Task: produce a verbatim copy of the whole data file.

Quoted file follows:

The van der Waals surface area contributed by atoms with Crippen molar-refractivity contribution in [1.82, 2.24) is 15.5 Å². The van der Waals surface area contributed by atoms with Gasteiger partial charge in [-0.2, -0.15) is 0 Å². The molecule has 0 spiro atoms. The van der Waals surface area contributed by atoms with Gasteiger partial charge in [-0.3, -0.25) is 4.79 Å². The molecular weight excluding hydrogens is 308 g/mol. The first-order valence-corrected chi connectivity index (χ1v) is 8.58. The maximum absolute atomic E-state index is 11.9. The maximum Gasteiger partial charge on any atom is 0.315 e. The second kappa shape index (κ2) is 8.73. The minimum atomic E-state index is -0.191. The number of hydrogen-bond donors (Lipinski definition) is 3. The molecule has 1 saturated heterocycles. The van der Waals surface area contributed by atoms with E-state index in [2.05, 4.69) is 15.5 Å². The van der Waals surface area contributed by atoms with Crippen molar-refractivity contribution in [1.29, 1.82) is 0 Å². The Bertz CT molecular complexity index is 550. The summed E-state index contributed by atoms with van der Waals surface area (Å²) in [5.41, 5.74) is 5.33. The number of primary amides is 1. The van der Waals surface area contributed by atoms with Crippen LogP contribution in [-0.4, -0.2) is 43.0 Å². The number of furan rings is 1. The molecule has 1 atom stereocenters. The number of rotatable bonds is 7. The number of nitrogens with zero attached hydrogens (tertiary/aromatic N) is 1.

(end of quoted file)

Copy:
The van der Waals surface area contributed by atoms with Crippen molar-refractivity contribution in [1.82, 2.24) is 15.5 Å². The van der Waals surface area contributed by atoms with Gasteiger partial charge in [-0.2, -0.15) is 0 Å². The molecule has 0 spiro atoms. The van der Waals surface area contributed by atoms with Gasteiger partial charge in [-0.3, -0.25) is 4.79 Å². The molecular weight excluding hydrogens is 308 g/mol. The first-order valence-corrected chi connectivity index (χ1v) is 8.58. The maximum absolute atomic E-state index is 11.9. The maximum Gasteiger partial charge on any atom is 0.315 e. The second kappa shape index (κ2) is 8.73. The minimum atomic E-state index is -0.191. The number of hydrogen-bond donors (Lipinski definition) is 3. The molecule has 1 saturated heterocycles. The van der Waals surface area contributed by atoms with E-state index in [2.05, 4.69) is 15.5 Å². The van der Waals surface area contributed by atoms with Crippen molar-refractivity contribution in [1.29, 1.82) is 0 Å². The Bertz CT molecular complexity index is 550. The summed E-state index contributed by atoms with van der Waals surface area (Å²) in [5.41, 5.74) is 5.33. The number of primary amides is 1. The van der Waals surface area contributed by atoms with Crippen LogP contribution in [-0.4, -0.2) is 43.0 Å². The number of furan rings is 1. The molecule has 1 atom stereocenters. The number of rotatable bonds is 7. The number of nitrogens with zero attached hydrogens (tertiary/aromatic N) is 1.